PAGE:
What happens between buildings is what creates society

11.07.2018 / Hedda Sæther Rosenlund

In order to plan for a more sustainable society, we need to design our cities with a goal of reducing climate change and its negative effects. An important and rather critical step towards achieving this goal is to create an interdisciplinary approach to the construction of cities. COWI Try and this year's innovation project opens the doors for this.

The world is facing changes that affect how we will live and transport ourselves in the future. Global warming and urbanization are among the challenges that are almost impossible to plan for. However, if we do it right today, we can improve the quality of life for future generations.

A growing need for smart city planning

My education in urban and regional planning is largely about managing and structuring physical development in cities to make them more sustainable and viable and better to live in. Today, about half of the world's population lives in cities and the number is growing. This also increases the need for smart city planning.

Usually when building new, it is done in built-up areas. There you have to make the town denser without compromising on green spaces, playgrounds and the quality of life. The innovation project the other COWI Try students and I work with this summer starts with a completely new town - Sollihøgda Plussby - where expansion will take place from scratch and on green areas without existing buildings. The cities of the future must be based on environmentally friendly transport methods and collective transport opportunities should form the backbone of the city structure. At the same time, the city should have an environmentally friendly urban structure and good places to stay.

Sollihøgda Plussby will be laid out so that no one needs to own a car and the transport modes must be environmentally friendly. In order to create efficient transport, it is necessary to place homes and businesses near good transport hubs. We have the ability to influence how people move through the surroundings and environments we create. As a city planner, I hope to be able to contribute to this.

Planning is future oriented and is about establishing a model for the future, as the project at Sollihøgda aims at doing. The cities of the future must be "smart" cities. They must use resources better, be energy efficient and have smart solutions for homes, transport, buildings and infrastructure. We need to make sure that the cities, while becoming denser, are places where people have access to what they need; good streets for walking, local shops, accessible transport, schools and parks, to create a good quality of life. If we only set up buildings and forget about what happens between them and what creates a society, we will soon see that the quality of life disappears as cities change.

What does the urban future hold?

In the future, will we stop going out, sit at cafes, relax in parks or do the things we do in our spare time today? I do not think so. I rather think that the cities of the future will help us to do these things even more. A city with shorter distances between important tasks and functions allows the creation of outdoor environments that promote walking and cycling, play and recreation. I think this will have a positive impact on the health of citizens and that it raises the quality of life in the city in general.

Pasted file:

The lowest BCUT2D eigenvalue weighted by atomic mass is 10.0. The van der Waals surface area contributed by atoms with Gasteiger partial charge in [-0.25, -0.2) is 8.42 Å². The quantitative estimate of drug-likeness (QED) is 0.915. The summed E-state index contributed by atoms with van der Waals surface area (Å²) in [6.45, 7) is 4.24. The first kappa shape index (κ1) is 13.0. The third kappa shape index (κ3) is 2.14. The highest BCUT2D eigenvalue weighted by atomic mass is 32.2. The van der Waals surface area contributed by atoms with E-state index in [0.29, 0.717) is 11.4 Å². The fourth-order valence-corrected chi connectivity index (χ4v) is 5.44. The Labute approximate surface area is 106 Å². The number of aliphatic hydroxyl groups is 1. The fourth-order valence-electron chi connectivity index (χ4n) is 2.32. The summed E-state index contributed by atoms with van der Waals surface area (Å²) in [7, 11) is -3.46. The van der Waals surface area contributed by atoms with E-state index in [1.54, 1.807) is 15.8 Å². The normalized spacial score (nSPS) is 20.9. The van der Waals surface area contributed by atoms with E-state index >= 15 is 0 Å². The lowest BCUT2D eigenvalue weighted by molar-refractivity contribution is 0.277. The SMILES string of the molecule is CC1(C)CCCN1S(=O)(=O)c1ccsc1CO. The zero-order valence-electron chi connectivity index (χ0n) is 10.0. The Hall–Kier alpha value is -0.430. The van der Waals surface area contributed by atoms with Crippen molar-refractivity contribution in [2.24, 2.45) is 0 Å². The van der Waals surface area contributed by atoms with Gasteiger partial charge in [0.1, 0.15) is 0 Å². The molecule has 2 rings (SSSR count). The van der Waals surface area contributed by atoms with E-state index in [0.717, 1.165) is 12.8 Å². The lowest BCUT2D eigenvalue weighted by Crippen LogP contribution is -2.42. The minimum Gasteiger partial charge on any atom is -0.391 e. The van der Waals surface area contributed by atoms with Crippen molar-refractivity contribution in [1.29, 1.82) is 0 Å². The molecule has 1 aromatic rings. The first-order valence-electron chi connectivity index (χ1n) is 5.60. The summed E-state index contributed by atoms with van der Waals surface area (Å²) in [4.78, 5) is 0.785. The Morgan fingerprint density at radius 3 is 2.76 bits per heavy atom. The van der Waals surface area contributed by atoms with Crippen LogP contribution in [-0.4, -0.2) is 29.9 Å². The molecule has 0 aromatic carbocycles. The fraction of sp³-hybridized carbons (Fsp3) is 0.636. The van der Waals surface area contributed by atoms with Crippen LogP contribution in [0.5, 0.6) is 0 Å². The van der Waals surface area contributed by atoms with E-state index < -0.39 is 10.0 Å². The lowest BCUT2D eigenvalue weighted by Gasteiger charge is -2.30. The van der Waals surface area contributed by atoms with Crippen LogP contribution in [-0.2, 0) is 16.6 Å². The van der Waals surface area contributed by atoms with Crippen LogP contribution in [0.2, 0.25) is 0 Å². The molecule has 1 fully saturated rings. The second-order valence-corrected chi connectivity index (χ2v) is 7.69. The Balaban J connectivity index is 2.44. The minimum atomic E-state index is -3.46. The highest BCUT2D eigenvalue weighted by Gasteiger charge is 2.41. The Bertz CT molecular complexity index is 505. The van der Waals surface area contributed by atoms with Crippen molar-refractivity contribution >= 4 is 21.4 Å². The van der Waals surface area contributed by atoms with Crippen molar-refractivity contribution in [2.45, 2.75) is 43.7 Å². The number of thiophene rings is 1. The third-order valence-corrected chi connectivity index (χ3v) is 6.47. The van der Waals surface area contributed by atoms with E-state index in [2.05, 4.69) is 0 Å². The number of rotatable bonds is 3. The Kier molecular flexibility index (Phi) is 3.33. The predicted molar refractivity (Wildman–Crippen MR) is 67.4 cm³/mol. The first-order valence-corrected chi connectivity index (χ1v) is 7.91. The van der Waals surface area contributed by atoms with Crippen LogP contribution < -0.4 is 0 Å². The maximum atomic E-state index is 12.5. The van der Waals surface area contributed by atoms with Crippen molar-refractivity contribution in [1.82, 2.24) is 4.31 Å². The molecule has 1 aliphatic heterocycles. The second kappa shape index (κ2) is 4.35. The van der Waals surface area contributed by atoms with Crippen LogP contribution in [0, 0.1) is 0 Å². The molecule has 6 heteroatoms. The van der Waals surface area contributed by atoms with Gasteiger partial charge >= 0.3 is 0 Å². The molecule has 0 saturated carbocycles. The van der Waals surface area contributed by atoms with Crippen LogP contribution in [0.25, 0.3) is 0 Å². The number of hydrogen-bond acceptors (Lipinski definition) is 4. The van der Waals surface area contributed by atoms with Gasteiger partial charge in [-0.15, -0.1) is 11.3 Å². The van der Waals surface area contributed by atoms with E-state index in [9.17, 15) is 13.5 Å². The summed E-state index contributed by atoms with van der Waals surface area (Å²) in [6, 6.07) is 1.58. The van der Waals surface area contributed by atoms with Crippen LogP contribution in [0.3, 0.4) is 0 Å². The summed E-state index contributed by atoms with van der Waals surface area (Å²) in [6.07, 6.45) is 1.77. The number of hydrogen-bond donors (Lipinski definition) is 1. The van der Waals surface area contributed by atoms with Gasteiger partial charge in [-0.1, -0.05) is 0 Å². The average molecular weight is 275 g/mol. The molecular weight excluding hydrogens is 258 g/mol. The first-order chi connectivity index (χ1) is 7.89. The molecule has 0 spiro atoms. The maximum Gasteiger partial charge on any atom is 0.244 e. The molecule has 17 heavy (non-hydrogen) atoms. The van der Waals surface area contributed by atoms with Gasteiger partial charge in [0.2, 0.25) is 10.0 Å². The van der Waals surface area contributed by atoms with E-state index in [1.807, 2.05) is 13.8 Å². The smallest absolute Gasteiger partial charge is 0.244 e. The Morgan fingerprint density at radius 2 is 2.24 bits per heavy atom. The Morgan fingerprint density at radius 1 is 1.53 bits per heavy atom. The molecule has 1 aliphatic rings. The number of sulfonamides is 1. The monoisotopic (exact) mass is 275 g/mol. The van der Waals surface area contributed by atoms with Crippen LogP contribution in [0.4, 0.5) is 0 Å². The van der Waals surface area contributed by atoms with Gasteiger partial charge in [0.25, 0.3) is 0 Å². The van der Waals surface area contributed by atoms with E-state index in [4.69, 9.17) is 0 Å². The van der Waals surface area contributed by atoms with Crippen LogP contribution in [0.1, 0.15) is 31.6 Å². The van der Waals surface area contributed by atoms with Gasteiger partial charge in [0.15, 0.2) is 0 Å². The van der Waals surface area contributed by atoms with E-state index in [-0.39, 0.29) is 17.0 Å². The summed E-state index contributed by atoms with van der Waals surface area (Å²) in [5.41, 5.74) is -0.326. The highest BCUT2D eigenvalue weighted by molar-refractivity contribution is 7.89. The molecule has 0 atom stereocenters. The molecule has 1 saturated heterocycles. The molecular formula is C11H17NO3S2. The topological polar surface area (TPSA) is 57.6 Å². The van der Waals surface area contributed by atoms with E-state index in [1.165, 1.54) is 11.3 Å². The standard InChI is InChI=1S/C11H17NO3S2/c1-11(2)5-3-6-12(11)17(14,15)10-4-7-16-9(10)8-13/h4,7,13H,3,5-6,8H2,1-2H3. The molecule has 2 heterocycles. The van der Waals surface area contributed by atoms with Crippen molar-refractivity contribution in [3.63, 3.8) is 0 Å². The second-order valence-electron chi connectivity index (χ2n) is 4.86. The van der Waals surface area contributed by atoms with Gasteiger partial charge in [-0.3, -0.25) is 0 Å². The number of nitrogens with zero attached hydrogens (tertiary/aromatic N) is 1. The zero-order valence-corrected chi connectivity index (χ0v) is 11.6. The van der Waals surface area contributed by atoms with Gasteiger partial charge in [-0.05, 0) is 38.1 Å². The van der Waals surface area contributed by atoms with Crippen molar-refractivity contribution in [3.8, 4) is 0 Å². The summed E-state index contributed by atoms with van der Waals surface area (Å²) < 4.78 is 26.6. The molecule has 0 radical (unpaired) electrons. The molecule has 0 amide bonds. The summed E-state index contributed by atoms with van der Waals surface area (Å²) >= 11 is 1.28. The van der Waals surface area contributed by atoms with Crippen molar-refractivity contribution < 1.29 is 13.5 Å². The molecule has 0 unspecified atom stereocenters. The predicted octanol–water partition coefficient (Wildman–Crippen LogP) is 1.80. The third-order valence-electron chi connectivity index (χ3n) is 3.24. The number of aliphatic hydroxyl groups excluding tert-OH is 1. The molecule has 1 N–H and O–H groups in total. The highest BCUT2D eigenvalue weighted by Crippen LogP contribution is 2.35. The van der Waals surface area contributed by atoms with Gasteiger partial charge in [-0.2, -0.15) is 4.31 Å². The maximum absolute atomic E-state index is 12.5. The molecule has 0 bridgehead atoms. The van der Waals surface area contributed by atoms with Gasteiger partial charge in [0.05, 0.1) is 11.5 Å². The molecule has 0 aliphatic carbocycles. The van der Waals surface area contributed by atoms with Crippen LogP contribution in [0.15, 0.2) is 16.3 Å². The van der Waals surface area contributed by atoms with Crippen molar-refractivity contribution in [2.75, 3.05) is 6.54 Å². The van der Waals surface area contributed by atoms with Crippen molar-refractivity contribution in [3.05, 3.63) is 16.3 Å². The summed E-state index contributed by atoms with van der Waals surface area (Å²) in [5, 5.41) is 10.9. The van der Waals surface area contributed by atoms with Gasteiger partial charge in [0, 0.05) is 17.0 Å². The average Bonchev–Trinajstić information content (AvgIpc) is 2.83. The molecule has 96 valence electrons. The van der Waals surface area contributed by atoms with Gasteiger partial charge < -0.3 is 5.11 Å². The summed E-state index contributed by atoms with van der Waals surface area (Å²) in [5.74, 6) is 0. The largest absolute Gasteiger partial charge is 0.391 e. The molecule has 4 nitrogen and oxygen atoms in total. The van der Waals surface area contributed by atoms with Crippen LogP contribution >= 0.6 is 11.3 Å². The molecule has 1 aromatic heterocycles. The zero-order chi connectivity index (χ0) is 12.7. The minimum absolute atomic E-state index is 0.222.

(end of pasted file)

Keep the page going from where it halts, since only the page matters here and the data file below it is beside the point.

The future will offer a significant concentration of self-driving electric vehicles that will reduce the need for parking and traffic. This will change the way a city and its infrastructure work. One can imagine a city that is shaped to the rhythm of its inhabitants - cities will become healthier, easier to move in, safer and more productive.

Sollihøgda Plussby is an opportunity and a learning area for conversion to a more sustainable urban community, both socially, financially and environmentally. It has the potential for developing and implementing new solutions. Cities are important for economic development and growth, new knowledge, creativity and innovation. At the same time, they must facilitate a good quality of life. The challenges must be solved through cooperation across sectors and areas of expertise, and this is what we get the opportunity to do through COWI Try.

I am looking forward to spending the summer together with other students from other disciplines to work together on a challenging and exciting innovation project. I look forward to both learning from them and being inspired to think outside the box. I think that this work will be important in the coming years.

 

Read more about the COWI Try programme

Hedda Sæther Rosenlund

Name:
Hedda Sæther Rosenlund

Age:
25 years

Residence: 
Oslo

Education:
Urban and regional planning, Norwegian University of Life Sciences (NMBU)

COWI department:
Spatial planning and landscape architecture (Oslo)